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The companies won’t allow apps built with their technology to use GPS data, which can pinpoint a user’s location, and won’t allow governments to turn them on silently, company representatives said. The companies also say they will restrict governmental authorities to collecting the minimum amount of data necessary, and nobody will be able to use the data for advertising or other uses.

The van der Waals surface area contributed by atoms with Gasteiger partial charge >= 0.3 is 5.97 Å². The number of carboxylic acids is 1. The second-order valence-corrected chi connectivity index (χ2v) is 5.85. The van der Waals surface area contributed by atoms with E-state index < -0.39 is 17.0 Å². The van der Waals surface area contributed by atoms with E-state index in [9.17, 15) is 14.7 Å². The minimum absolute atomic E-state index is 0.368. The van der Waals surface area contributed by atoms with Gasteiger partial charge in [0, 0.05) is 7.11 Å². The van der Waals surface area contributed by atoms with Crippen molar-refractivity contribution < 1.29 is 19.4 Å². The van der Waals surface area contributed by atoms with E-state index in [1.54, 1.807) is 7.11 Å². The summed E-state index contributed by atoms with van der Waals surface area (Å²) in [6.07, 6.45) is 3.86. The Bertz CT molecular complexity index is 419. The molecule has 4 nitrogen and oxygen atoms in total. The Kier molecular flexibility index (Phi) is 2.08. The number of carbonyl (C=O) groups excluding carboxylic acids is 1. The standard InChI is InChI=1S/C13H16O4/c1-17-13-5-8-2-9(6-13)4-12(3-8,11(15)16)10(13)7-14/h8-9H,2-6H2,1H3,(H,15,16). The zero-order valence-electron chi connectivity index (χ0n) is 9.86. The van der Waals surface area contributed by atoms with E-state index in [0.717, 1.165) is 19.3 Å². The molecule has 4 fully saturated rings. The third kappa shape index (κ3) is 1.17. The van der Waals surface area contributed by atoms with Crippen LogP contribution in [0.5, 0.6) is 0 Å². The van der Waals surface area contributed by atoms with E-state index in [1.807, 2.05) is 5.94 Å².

I believe them . . . Really, I do . . . NOT !
 

Ez2cDave

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Well, you have to opt in to it...
Not necessarily . . . If a person who has "opted in" is near you and you have NOT "opted in", I bet they still get your information !
 

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This a good use of technology as long as they allow for some means to promote privacy.
Not necessarily . . . If a person who has "opted in" is near you and you have NOT "opted in", I bet they still get your information !
No, you will have to turn it on. I have great faith that these apps will be picked apart with a fine -toothed comb and any funny business would be quickly uncovered. The scrutiny these things face will be unprecedented.